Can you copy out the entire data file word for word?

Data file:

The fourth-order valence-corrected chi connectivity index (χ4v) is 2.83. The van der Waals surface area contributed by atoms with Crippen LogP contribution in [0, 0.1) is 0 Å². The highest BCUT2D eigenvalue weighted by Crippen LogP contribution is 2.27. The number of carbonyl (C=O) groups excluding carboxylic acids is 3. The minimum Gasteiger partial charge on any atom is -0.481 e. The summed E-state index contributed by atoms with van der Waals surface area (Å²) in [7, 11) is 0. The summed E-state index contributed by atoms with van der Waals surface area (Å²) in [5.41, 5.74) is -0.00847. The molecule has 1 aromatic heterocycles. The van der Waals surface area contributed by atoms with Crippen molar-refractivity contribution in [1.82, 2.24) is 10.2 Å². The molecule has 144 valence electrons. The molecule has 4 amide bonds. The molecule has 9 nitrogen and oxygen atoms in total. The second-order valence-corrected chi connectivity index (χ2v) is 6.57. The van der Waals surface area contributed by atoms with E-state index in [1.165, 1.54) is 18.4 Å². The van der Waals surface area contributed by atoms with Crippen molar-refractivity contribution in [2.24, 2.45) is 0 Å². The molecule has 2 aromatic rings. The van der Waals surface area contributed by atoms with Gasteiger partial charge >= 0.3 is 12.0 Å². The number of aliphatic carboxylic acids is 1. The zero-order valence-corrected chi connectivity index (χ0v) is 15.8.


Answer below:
The fourth-order valence-corrected chi connectivity index (χ4v) is 2.83. The van der Waals surface area contributed by atoms with Crippen LogP contribution in [0, 0.1) is 0 Å². The highest BCUT2D eigenvalue weighted by Crippen LogP contribution is 2.27. The number of carbonyl (C=O) groups excluding carboxylic acids is 3. The minimum Gasteiger partial charge on any atom is -0.481 e. The summed E-state index contributed by atoms with van der Waals surface area (Å²) in [7, 11) is 0. The summed E-state index contributed by atoms with van der Waals surface area (Å²) in [5.41, 5.74) is -0.00847. The molecule has 1 aromatic heterocycles. The van der Waals surface area contributed by atoms with Crippen molar-refractivity contribution in [1.82, 2.24) is 10.2 Å². The molecule has 144 valence electrons. The molecule has 4 amide bonds. The molecule has 9 nitrogen and oxygen atoms in total. The second-order valence-corrected chi connectivity index (χ2v) is 6.57. The van der Waals surface area contributed by atoms with E-state index in [1.165, 1.54) is 18.4 Å². The van der Waals surface area contributed by atoms with Crippen molar-refractivity contribution in [2.24, 2.45) is 0 Å². The molecule has 2 aromatic rings. The van der Waals surface area contributed by atoms with Gasteiger partial charge >= 0.3 is 12.0 Å². The number of aliphatic carboxylic acids is 1. The zero-order valence-corrected chi connectivity index (χ0v) is 15.8.